The news of Steve Jobs’s death reached me on the early morning news today. Not exactly unexpected, I guess, since his sudden stepping down a couple of months ago. And I offered a note about that at the time.
I never met Jobs, nor even saw him on stage except through online video. But I’ve been in his debt for over 20 years since I encountered my first Mac computer, working in BP Research’s IT Research Unit, several years before DOS evolved into Windows. I remained, and still am, a Mac user for preference though with many years of Windows experience now. And I did visit Cupertino on a research mission shortly after joining SmithKline Beecham a handful of years later – at the time when Apple’s Taligent was supposed to be the last word in application architecture.
There will be many tributes and a lot of reports, posts and other content rehearsing Steve Jobs’s enormous contribution to creative technology evolution. I don’t propose to add to that; I don’t have the first hand knowledge, except as a long time user.
Apple’s own tributes so far are muted; his picture is alone on the home page, and there are very brief statements from the press office and the Board. An online “book of condolence” has been opened, for anyone to share thoughts.
When I visited Cupertino, Apple was losing its way. It was being squeezed out of the corporate domain because Windows was more directly accessible to developers, and there was a far wider range of enterprise software available for it; and because the variety of competing manufacturers resulted in lower hardware costs: critical mass had been reached. Microsoft Office was a Mac application first, reaching version 5 on the Mac while it was still at 2 on Windows; but it became the archetypal Windows application. It was easy to connect a couple of Macs together: networking was built in from the start: and it’s still (in my opinion!) easier with MacOS than Windows. Networking was grafted on to Windows after the fact, and perhaps some of the compromises are still with us.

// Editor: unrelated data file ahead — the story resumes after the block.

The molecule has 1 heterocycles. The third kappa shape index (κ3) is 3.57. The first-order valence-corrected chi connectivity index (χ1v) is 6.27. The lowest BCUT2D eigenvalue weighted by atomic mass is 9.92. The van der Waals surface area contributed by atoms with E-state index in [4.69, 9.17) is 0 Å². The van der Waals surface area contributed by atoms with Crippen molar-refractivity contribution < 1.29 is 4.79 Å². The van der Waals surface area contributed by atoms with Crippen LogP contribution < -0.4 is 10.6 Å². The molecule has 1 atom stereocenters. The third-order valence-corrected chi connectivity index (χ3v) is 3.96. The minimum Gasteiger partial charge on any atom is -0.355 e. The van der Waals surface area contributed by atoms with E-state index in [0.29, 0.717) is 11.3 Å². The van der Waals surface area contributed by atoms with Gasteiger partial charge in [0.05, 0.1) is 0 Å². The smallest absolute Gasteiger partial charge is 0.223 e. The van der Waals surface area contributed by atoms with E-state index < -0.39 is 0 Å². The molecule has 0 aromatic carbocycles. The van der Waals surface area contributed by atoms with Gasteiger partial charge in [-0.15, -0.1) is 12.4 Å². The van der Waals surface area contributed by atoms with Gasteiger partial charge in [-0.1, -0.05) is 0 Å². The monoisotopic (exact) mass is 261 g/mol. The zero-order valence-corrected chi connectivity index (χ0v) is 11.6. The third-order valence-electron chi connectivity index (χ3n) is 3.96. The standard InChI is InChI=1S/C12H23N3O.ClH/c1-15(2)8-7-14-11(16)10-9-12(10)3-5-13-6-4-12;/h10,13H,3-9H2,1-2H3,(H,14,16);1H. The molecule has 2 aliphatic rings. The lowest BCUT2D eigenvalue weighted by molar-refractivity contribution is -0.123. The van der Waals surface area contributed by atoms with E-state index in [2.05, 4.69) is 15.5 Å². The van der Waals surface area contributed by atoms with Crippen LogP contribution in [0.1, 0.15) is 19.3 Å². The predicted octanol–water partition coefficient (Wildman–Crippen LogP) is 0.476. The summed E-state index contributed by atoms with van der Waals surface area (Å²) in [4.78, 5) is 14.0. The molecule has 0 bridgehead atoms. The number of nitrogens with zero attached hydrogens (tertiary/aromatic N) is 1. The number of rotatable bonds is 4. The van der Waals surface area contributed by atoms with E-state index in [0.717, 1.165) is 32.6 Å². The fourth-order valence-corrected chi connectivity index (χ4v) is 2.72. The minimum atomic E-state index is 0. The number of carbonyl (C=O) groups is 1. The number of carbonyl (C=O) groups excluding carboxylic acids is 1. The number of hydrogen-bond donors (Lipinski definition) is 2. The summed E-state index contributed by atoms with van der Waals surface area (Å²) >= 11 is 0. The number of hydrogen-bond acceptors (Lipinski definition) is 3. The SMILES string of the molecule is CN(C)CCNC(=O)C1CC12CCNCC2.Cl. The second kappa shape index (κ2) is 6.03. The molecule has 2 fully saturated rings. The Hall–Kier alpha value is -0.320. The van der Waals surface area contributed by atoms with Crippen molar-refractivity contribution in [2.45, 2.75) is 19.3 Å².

But what’s important for Apple now is that, when Jobs returned to the company, he didn’t carry on fighting that battle. For the Mac itself, I’ve always admired the progression of the long term strategy towards the Intel platform: first, reinvent MacOS on its Unix base; then, transfer seamlessly to less proprietary hardware. And there were other moves away from proprietary: adoption of Ethernet and USB in place of Appletalk and the Apple Desktop Bus helped drive the adoption of those standards as well as giving Apple users early access to the new ranges of peripherals.
Alongside this, Jobs moved Apple in a different direction: with enormous success. And in the corporate space, he turned the tables. The story now is that the iPad – still highly proprietary, still different to the Windows world – is taking the enterprise by storm, and is finally persuading (forcing?) enterprise IT to develop different, more open, enabling architectures to replace the uniform Windows environment. Which was always an illusion anyway!
One thing strikes me beyond this, which is relevant to enterprise IT and those of us who work in that space. It’s a given, these days, that we need to know what our customers want and be in a position to provide it. Jobs’s Apple went beyond that. They identified what the customers didn’t know they wanted, and provided it! In that world, you make some mistakes, and Apple has missed some targets. But business is about taking that sort of risk, and Apple’s risks have paid off handsomely.
Steve Jobs was a one-off. Thankyou.
• Remembering Steve Jobs: online thoughts at Apple.com (contributions via email link)
• Statement by Apple’s Board of Directors, 5 Oct 2011
• Employee letter from Tim Cook, CEO, Apple Media Advisory, 5 Oct 2011
• Steve Jobs, Apple Co-Founder, Dies at 56, Technorati, 5 Oct 2011
• Reprise: Apple after Jobs, ITasITis, 25 Aug 2011
• Steve Jobs (1955-2011): statement from Steve Ballmer at Microsoft, 5 Oct 2011
• Wikipedia on Taligent [not to be confused with the currently active company of the same name)